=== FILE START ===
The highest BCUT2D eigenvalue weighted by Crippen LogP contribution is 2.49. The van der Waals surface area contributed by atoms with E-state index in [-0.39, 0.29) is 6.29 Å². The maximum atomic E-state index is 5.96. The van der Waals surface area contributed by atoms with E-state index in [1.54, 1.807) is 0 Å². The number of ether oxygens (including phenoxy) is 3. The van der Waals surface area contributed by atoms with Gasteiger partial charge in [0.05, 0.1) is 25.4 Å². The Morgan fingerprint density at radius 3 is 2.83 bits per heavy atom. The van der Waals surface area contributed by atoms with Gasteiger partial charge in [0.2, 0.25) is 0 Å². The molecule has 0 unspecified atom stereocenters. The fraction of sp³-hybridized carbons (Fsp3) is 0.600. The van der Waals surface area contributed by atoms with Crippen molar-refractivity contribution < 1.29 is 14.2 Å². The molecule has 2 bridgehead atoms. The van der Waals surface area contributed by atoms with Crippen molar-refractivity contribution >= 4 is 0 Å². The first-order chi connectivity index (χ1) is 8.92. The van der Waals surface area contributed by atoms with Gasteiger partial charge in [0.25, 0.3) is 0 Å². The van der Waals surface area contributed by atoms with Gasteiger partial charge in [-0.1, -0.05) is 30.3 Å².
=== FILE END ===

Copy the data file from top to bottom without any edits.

The highest BCUT2D eigenvalue weighted by Crippen LogP contribution is 2.49. The van der Waals surface area contributed by atoms with E-state index in [-0.39, 0.29) is 6.29 Å². The maximum atomic E-state index is 5.96. The van der Waals surface area contributed by atoms with E-state index in [1.54, 1.807) is 0 Å². The number of ether oxygens (including phenoxy) is 3. The van der Waals surface area contributed by atoms with Gasteiger partial charge in [0.05, 0.1) is 25.4 Å². The Morgan fingerprint density at radius 3 is 2.83 bits per heavy atom. The van der Waals surface area contributed by atoms with Gasteiger partial charge in [0.2, 0.25) is 0 Å². The molecule has 0 unspecified atom stereocenters. The fraction of sp³-hybridized carbons (Fsp3) is 0.600. The van der Waals surface area contributed by atoms with Crippen molar-refractivity contribution < 1.29 is 14.2 Å². The molecule has 2 bridgehead atoms. The van der Waals surface area contributed by atoms with Crippen molar-refractivity contribution >= 4 is 0 Å². The first-order chi connectivity index (χ1) is 8.92. The van der Waals surface area contributed by atoms with Gasteiger partial charge in [0.25, 0.3) is 0 Å². The van der Waals surface area contributed by atoms with Gasteiger partial charge in [-0.1, -0.05) is 30.3 Å².